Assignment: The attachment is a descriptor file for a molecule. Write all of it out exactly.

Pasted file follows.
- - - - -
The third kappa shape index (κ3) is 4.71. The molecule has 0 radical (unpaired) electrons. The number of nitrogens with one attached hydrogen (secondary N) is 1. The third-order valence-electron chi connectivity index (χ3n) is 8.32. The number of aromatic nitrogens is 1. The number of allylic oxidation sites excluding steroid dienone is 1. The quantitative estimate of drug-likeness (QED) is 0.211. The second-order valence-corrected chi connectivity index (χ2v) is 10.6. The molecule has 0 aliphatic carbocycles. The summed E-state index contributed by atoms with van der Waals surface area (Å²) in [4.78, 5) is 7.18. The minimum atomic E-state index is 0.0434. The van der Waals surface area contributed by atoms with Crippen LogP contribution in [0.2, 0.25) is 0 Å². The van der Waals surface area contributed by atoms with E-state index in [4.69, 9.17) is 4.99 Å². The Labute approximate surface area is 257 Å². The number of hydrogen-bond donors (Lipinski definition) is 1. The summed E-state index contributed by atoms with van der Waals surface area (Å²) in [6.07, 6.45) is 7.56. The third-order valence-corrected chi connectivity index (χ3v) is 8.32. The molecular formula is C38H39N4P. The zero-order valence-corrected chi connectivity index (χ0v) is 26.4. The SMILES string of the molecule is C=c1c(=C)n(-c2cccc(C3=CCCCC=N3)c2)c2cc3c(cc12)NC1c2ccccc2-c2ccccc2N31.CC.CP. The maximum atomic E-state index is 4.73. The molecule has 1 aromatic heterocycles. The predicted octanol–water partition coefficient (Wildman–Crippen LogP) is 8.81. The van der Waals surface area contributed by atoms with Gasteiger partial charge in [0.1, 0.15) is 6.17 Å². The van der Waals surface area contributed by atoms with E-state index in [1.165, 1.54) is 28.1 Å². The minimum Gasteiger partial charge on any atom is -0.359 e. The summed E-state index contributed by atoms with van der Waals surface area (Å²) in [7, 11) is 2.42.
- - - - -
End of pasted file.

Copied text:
The third kappa shape index (κ3) is 4.71. The molecule has 0 radical (unpaired) electrons. The number of nitrogens with one attached hydrogen (secondary N) is 1. The third-order valence-electron chi connectivity index (χ3n) is 8.32. The number of aromatic nitrogens is 1. The number of allylic oxidation sites excluding steroid dienone is 1. The quantitative estimate of drug-likeness (QED) is 0.211. The second-order valence-corrected chi connectivity index (χ2v) is 10.6. The molecule has 0 aliphatic carbocycles. The summed E-state index contributed by atoms with van der Waals surface area (Å²) in [4.78, 5) is 7.18. The minimum atomic E-state index is 0.0434. The van der Waals surface area contributed by atoms with Crippen LogP contribution in [0.2, 0.25) is 0 Å². The van der Waals surface area contributed by atoms with E-state index in [4.69, 9.17) is 4.99 Å². The Labute approximate surface area is 257 Å². The number of hydrogen-bond donors (Lipinski definition) is 1. The summed E-state index contributed by atoms with van der Waals surface area (Å²) in [6.07, 6.45) is 7.56. The third-order valence-corrected chi connectivity index (χ3v) is 8.32. The molecular formula is C38H39N4P. The zero-order valence-corrected chi connectivity index (χ0v) is 26.4. The SMILES string of the molecule is C=c1c(=C)n(-c2cccc(C3=CCCCC=N3)c2)c2cc3c(cc12)NC1c2ccccc2-c2ccccc2N31.CC.CP. The maximum atomic E-state index is 4.73. The molecule has 1 aromatic heterocycles. The predicted octanol–water partition coefficient (Wildman–Crippen LogP) is 8.81. The van der Waals surface area contributed by atoms with Gasteiger partial charge in [0.1, 0.15) is 6.17 Å². The van der Waals surface area contributed by atoms with E-state index in [1.165, 1.54) is 28.1 Å². The minimum Gasteiger partial charge on any atom is -0.359 e. The summed E-state index contributed by atoms with van der Waals surface area (Å²) in [7, 11) is 2.42.